Time with family: Quality counts more than quantity, say counsellors

Families enjoying themselves at a Mid-Autumn Festival event. Sociologist Tan Ern Ser says younger children may need more attention, both in terms of quality and quantity, while teens may not need as much "quantity time".
Families enjoying themselves at a Mid-Autumn Festival event. Sociologist Tan Ern Ser says younger children may need more attention, both in terms of quality and quantity, while teens may not need as much "quantity time".ST PHOTO: KUA CHEE SIONG

Communicate openly to bond and build trust, experts urge

Counsellors and sociologists say Singaporeans are not spending enough time with their families, echoing the findings of a recent survey on the subject. However, they stressed that it is the quality of the time spent together - and not the quantity - that is vital.

Non-profit group Families for Life quizzed 872 people, mostly parents, and found 47 per cent were dissatisfied with the amount of family time they had. The survey, released last week as part of the Families for Life celebrations, also discovered that four out of 10 have up to six hours of quality family time a week.

Experts told The Straits Times that there is no optimal period that should be spent together. They said that quality time can be achieved through a variety of means but should ultimately make people feel closer to their loves ones.

Sociologist Tan Ern Ser added: "It depends on the needs of family members, which are partly related to age. Younger children may need more attention, both in terms of quality and quantity. Teenagers may not need as much 'quantity time'."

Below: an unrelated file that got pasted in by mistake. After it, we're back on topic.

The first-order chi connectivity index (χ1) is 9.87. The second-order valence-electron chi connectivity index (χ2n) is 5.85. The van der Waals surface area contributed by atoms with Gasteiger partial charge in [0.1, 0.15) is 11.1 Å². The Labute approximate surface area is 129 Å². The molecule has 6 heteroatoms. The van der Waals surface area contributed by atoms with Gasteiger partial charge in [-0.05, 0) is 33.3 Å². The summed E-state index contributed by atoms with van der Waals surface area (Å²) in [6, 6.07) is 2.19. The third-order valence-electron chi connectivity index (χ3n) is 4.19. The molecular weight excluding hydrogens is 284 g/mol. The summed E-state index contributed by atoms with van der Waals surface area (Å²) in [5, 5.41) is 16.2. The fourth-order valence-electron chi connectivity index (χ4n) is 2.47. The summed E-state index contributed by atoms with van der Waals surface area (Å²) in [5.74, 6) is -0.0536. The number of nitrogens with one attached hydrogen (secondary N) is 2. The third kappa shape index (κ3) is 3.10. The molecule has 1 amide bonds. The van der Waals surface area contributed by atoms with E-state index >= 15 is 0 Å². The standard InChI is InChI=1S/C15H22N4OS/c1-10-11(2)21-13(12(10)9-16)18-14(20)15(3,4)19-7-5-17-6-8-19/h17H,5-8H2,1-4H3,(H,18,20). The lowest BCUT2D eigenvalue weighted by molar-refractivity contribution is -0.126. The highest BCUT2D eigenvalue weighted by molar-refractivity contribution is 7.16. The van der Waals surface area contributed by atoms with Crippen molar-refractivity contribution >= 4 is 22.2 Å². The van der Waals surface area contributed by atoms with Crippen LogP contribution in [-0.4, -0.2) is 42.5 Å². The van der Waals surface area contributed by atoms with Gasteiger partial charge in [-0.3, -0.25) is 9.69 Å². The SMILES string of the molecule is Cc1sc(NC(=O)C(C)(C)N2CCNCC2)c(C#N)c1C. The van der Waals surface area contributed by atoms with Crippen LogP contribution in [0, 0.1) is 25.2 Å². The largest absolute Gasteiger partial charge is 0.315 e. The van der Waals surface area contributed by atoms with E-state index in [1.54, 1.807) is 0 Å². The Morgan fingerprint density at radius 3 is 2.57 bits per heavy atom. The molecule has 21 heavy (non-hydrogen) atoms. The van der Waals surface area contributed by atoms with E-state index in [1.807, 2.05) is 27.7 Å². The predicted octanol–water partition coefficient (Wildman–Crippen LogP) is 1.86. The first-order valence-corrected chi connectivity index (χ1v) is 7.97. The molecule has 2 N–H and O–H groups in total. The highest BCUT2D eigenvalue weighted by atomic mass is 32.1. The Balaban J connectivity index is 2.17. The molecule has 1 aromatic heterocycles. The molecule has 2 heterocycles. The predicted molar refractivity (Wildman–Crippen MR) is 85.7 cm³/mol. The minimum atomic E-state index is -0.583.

Sembawang Family Service Centre executive director Ho Sau Kuen said: "I'd encourage families to communicate openly. It's not just about talking, but people must listen well too."

Such communication "should go beyond just asking functional questions like, 'Have you done your homework?'", said Ms Agnes Goh, parenting strategist at Focus on the Family Singapore.

However, Mrs Chang-Goh Song Eng, head of Reach Counselling, said speaking less could also be good at times for family members who may prefer having "their own space".

Dr Cecilia Soong, head of the counselling programme at SIM University, agreed about the need to appreciate the needs of loved ones.

"I remember when I was counselling a married couple - the wife hated fishing because she hates the sun, but she would go along with her husband. He, on the other hand, would sleep through a classical concert, but he would still accompany his wife to a performance."

She added: "The quantity of time is important. But I don't think we can stipulate the amount everyone should spend with one's family."

Families hard-pressed to make time in their busy schedules are encouraged to make the most of what little time they have, the experts agreed, with quality family time ultimately resulting in close bonds and the building of trust.

Business manager Anil Mohan, 44, whose parents and two brothers live overseas, keeps in touch with them three times a week via Skype and also calls them almost every day. "For my parents, if they find a long lag between phone calls, they'll be concerned and ask why," he said. "Perhaps older people like the regularity of conversations."

Spending regular quality time with families will be the message at the two-day Families for Life carnival at Singapore Sports Hub, which starts today.

goyshiyi@sph.com.sg